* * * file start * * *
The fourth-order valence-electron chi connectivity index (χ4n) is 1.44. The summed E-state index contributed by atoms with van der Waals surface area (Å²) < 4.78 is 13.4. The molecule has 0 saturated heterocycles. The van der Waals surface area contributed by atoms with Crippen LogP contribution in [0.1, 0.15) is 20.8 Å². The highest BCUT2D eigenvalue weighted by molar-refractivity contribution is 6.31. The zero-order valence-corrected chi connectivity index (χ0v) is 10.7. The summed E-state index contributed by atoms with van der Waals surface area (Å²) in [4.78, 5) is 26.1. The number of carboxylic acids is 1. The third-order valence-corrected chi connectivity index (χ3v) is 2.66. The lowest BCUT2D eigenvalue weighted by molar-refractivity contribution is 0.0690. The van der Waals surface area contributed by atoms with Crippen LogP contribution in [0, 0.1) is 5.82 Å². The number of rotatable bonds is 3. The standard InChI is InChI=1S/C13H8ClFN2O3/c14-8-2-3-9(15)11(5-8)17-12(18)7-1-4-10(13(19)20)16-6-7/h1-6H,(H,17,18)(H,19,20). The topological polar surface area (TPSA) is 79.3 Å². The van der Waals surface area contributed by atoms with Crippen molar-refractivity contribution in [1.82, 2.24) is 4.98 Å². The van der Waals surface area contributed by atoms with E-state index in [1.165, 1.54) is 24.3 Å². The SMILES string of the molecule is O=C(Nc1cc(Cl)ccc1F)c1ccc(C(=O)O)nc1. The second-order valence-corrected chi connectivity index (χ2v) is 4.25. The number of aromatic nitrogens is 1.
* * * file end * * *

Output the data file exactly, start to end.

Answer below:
The fourth-order valence-electron chi connectivity index (χ4n) is 1.44. The summed E-state index contributed by atoms with van der Waals surface area (Å²) < 4.78 is 13.4. The molecule has 0 saturated heterocycles. The van der Waals surface area contributed by atoms with Crippen LogP contribution in [0.1, 0.15) is 20.8 Å². The highest BCUT2D eigenvalue weighted by molar-refractivity contribution is 6.31. The zero-order valence-corrected chi connectivity index (χ0v) is 10.7. The summed E-state index contributed by atoms with van der Waals surface area (Å²) in [4.78, 5) is 26.1. The number of carboxylic acids is 1. The third-order valence-corrected chi connectivity index (χ3v) is 2.66. The lowest BCUT2D eigenvalue weighted by molar-refractivity contribution is 0.0690. The van der Waals surface area contributed by atoms with Crippen LogP contribution in [0, 0.1) is 5.82 Å². The number of rotatable bonds is 3. The standard InChI is InChI=1S/C13H8ClFN2O3/c14-8-2-3-9(15)11(5-8)17-12(18)7-1-4-10(13(19)20)16-6-7/h1-6H,(H,17,18)(H,19,20). The topological polar surface area (TPSA) is 79.3 Å². The van der Waals surface area contributed by atoms with Crippen molar-refractivity contribution in [1.82, 2.24) is 4.98 Å². The van der Waals surface area contributed by atoms with E-state index in [1.165, 1.54) is 24.3 Å². The SMILES string of the molecule is O=C(Nc1cc(Cl)ccc1F)c1ccc(C(=O)O)nc1. The second-order valence-corrected chi connectivity index (χ2v) is 4.25. The number of aromatic nitrogens is 1.